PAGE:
A spirit highly expressive of terroir, rum’s flavors can vary from musky and sultry to herbaceous and citric. It’s well renowned for its sippability and how easily different styles can morph a simple cocktail into a multi-dimensional experience.
Rum can do it all, but it remains underappreciated among consumers for its long association with frozen concoctions and potent punches. However, the sugar cane spirit can be incredibly nuanced, with different expressions hailing from the Caribbean, South America, and beyond.
When we asked bartenders which rums on the market they think are most underappreciated, their responses reflect the same sorts of stories — spirits that represent the people who make them and the terroir of unique corners of the world. Here are eight rums that bartenders across the country think deserve a bit more love.
THE MOST UNDERRATED RUMS ACCORDING TO BARTENDERS:
- Flor de Caña— Nicaragua
- Smith and Cross— Jamaica
- The Funk Jamaican Rum— Jamaica
- Afrohead Rum— Trinidad
- Charanda Rum— Mexico
- Clarin Sajous— Haiti
- Clarin Vaval — Haiti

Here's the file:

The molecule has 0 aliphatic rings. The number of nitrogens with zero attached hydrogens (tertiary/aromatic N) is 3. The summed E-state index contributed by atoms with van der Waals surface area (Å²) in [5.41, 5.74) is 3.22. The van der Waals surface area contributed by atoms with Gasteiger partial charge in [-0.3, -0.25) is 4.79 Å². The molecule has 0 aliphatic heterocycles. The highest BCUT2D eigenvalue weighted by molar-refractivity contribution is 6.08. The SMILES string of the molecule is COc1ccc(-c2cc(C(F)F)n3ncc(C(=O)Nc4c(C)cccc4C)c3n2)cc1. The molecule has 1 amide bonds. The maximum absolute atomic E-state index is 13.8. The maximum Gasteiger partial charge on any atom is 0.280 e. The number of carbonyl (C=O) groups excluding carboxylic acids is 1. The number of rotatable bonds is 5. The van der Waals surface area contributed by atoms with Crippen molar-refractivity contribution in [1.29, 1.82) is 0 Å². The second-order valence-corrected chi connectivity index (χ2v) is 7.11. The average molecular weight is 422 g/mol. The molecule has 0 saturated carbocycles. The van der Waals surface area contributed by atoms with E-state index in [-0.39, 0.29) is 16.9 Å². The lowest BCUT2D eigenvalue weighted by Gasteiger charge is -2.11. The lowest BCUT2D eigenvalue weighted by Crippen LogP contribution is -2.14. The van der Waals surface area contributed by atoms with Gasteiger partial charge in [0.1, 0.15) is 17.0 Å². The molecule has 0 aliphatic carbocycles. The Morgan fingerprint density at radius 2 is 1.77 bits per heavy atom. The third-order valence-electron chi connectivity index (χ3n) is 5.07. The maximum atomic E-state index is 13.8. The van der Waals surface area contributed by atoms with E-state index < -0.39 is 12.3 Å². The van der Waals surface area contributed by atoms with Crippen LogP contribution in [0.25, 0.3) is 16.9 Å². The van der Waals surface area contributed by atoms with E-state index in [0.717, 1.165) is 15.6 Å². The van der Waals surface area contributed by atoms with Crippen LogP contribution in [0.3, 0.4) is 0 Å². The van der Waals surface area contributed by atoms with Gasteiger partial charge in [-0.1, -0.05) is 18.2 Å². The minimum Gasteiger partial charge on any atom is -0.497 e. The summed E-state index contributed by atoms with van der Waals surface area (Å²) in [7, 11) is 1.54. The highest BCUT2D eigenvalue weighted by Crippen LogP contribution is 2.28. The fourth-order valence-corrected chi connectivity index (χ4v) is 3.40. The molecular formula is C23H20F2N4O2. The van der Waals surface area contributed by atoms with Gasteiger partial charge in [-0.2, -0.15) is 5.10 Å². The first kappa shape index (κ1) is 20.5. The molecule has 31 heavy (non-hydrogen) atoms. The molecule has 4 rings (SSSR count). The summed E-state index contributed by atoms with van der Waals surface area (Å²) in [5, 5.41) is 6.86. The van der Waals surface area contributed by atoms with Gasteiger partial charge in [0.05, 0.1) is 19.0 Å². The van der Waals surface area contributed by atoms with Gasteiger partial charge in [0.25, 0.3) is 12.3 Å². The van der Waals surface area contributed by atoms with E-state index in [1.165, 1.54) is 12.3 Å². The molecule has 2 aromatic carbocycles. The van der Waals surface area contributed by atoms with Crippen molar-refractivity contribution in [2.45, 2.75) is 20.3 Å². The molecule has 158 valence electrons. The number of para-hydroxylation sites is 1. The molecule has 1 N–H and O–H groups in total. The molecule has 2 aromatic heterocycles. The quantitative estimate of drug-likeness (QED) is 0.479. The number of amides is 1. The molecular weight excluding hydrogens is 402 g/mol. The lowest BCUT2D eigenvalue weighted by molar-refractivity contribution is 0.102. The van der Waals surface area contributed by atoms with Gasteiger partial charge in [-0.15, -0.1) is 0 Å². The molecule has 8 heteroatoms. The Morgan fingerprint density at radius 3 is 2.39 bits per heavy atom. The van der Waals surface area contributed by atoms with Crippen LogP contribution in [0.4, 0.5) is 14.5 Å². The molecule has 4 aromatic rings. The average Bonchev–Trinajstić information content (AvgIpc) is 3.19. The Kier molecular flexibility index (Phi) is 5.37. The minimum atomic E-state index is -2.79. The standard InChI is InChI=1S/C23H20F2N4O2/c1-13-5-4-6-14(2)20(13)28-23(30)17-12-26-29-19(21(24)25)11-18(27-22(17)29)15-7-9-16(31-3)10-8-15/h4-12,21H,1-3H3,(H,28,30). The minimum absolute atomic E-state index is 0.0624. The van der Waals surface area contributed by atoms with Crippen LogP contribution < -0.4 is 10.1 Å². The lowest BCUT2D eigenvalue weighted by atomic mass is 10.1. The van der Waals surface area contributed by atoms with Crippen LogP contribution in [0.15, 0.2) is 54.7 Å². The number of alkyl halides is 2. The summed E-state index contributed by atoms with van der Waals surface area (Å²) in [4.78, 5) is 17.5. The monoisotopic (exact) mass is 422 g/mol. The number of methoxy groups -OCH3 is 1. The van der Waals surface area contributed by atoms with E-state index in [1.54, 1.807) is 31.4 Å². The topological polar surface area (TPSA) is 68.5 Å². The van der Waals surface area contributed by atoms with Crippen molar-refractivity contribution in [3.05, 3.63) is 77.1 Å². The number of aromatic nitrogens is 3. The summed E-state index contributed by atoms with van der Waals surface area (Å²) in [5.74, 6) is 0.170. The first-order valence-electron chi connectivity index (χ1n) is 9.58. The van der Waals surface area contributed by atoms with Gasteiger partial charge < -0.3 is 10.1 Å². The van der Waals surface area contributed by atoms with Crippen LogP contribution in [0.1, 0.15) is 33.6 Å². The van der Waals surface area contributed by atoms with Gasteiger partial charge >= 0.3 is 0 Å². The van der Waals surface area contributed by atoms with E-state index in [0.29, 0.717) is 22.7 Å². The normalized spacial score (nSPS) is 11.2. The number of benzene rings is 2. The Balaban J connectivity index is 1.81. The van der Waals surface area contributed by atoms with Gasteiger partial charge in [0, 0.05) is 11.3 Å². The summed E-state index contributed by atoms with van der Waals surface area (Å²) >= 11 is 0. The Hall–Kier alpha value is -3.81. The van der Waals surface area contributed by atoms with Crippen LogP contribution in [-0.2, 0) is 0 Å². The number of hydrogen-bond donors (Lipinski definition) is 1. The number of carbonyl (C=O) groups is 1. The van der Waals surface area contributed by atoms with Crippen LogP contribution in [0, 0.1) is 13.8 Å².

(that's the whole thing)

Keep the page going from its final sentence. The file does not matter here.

- Yaguara Branca Cachaça— Brazil
“One rum that I really enjoy, and find somewhat underrated, is Flor De Caña, a delicious Nicaraguan rum that dates back to 1890. It’s light, smooth, and crisp. It’s also very versatile and inexpensive for the price point. We use it as our well rum in Superfrico and our speakeasy-style cocktail bar, the Ski Lodge. I recommend incorporating it into any bar program as it’s delicious in an array of cocktails but also very enjoyable over ice.” —Mauro Villalobos, bar manager, Superfrico, Las Vegas
“Smith and Cross is so incredibly versatile and at a great price! The profile is a beautiful combination of tropical, spice, and vegetal funk. My favorite application is using this as a split base for an Old Fashioned with a sweeter rum, or even bourbon. It also plays nice with lime and sweetener to make a killer Daiquiri!” —Lindsay Baker, assistant general manager, Bullard Tavern, Portland, Ore.
“My favorite underrated rum is The Funk Jamaican Rum. This rum is one that I’ve been recently working with and gravitating towards. It’s 100 proof so not quite ‘overproof,’ and I love it for that reason. The Funk provides the power of being high in proof but still has a ton of flavor to the rum. Whereas some overproof rums can be a little too intense on the palate, The Funk is more mellow, has great fruit notes, and — as the name suggests — a funky aroma. Notes of banana and pineapple rind dominate this rum. It’s a very approachable rum, and our restaurant, The Bristol, currently utilizes this rum in our clarified milk punch that we call ‘The Pugilist.’”—Chuckiy Bement, beverage director, B. Hospitality Co., Chicago.